A service is a complex fact (Grönroos 1988:10). The word has various connotations, varying from a “personal service to a service as a product”. The range of the meaning of the concept can be even vital. Berry, Zeithaml and Parasuraman (1985:44) define services as “Performances, not objects”. Gaster and Squires (2003:7) partially have the same opinion with this definition, as they define services as “experience goods”. From these definitions it is clear that a service varies from goods, but it is not totally apparent what the nature of a service is. As the focal point of the current research is a service rather than goods, it would be preferable to utilize a definition that recognizes the necessary characteristics of a service for the purposes of the current research.
The characteristics of a service are recognized as intangibility (Boshoff 1990; Eiglier & Langeard 1977; Grönroos 1978; Schneider & White 2004; Upah & Fulton 1985), relative inseparability (Eiglier & Langeard 1977; Gaster & Squires 2003; Grönroos 1978; Schneider & White 2004), interdependence (Czepiel et al. 1985; Eiglier & Langeard 1977; Grönroos 1984; Haywood-Farmer 1988; Kelly, Donnelly & Skinner 1990; Speller & Ghobadian 1993a) and heterogeneity (Anthony & Govindarajan 2000; Eiglier & Langeard 1977; Gaster & Squires 2003; Haywood-Farmer 1988; Schneider & White 2004).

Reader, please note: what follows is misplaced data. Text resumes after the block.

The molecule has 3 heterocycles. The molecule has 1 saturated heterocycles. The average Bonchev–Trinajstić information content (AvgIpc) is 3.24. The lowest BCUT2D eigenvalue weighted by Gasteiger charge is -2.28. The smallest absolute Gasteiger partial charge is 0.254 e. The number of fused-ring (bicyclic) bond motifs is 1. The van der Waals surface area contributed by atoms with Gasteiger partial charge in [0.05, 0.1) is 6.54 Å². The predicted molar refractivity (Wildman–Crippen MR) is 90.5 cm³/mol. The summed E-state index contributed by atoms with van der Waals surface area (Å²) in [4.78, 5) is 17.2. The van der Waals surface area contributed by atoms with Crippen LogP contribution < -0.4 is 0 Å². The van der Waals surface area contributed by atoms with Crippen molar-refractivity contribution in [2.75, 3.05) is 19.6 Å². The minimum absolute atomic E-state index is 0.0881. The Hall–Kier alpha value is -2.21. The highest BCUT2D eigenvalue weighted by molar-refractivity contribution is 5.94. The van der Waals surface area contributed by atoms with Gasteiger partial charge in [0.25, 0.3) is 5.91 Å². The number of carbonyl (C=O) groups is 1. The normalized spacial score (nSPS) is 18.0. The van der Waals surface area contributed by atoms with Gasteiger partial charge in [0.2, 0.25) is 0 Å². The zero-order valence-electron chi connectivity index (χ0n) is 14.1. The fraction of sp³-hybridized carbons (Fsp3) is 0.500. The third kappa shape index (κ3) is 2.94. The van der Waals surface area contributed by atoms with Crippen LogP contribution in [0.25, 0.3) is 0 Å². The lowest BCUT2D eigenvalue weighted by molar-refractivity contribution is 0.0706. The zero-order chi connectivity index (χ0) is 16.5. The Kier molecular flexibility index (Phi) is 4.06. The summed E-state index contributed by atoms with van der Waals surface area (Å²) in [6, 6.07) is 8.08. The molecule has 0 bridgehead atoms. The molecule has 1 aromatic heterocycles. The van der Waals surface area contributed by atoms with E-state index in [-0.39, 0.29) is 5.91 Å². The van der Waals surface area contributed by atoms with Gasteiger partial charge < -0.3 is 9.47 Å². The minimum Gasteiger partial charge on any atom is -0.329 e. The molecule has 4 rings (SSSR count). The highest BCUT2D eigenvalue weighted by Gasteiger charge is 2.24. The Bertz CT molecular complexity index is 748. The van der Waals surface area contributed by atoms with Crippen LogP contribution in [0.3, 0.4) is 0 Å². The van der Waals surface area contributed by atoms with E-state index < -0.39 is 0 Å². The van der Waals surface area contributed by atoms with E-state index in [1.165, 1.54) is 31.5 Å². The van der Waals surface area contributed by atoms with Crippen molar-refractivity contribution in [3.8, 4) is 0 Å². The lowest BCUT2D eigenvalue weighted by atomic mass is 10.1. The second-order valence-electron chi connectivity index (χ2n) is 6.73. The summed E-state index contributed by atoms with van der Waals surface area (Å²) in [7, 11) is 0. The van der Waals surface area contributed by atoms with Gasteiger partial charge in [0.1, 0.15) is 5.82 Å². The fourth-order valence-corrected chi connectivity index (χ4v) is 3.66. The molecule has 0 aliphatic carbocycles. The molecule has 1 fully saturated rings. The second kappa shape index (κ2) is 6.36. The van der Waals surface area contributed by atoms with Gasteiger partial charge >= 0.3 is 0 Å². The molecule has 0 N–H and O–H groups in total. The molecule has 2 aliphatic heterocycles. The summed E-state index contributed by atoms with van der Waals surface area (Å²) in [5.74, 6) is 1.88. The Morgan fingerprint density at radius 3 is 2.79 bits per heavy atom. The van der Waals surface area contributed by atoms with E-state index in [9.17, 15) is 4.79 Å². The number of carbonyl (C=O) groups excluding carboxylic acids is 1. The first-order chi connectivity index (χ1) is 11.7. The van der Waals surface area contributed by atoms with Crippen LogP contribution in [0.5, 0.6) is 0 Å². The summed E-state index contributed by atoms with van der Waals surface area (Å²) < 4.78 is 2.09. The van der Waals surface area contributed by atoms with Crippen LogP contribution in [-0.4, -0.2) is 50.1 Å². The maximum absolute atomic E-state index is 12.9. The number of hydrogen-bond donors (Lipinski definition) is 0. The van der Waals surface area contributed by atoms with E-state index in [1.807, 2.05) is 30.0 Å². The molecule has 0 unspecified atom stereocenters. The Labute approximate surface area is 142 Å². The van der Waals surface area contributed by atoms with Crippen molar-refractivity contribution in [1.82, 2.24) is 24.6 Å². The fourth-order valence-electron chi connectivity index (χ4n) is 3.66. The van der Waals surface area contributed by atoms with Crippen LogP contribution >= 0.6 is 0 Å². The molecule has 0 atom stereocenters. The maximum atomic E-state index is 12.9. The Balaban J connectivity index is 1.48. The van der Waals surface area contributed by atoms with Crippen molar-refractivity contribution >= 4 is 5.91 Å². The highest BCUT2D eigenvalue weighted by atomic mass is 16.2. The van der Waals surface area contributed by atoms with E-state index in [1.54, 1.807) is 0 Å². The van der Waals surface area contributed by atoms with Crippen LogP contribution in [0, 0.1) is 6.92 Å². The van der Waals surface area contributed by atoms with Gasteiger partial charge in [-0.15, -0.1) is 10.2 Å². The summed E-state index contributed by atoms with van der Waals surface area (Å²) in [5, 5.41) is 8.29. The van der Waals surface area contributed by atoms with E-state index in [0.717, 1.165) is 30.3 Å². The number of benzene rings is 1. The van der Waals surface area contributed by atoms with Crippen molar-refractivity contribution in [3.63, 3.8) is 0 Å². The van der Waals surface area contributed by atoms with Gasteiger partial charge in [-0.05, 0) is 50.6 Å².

Probably the most basic and most often it is mentioned of the many characteristics of a service is the defining characteristic of intangibility (Boshoff 1990:37; Eiglier & Langeard 1977: 36; Grönroos 1978:591; Schneider & White 2004:6; Upah & Fulton 1985:255). This characteristic involves that true services cannot be “seen, touched, held, tasted, smelled or stored” – they have no physical demonstration (Schneider & White 2004:6; Speller & Ghobadian 1993a:2; Upah & Fulton 1985:255). At a theoretical level, this characteristic is complex to analyze because one cannot grasp it, except for in contrast to tangible goods. Consequently it is an improper definition because it only enlightens “what services is not, not what they are” (Eiglier & Langeard 1977:33). Upah and Fulton (1985:255) tried to deal with this shortfall. They define service intangibility as containing such things as “physical effort, thought processes, demeanor, appearance, and the use (but not ownership) of goods or facilities”.
Services are not all intangible. They may be observed as being arranged on a continuum of intangibility, with pure services (which have no tangible element) at the one end of the continuum, and pure goods (which have no intangible element) at the other end (Schneider & White 2004:7). The majority of services are in between the two ends of the intangibility continuum, for the reason that they have both tangible and intangible elements (Schneider & White 2004:7). Services provided in education sector are closer to pure services on the intangibility continuum.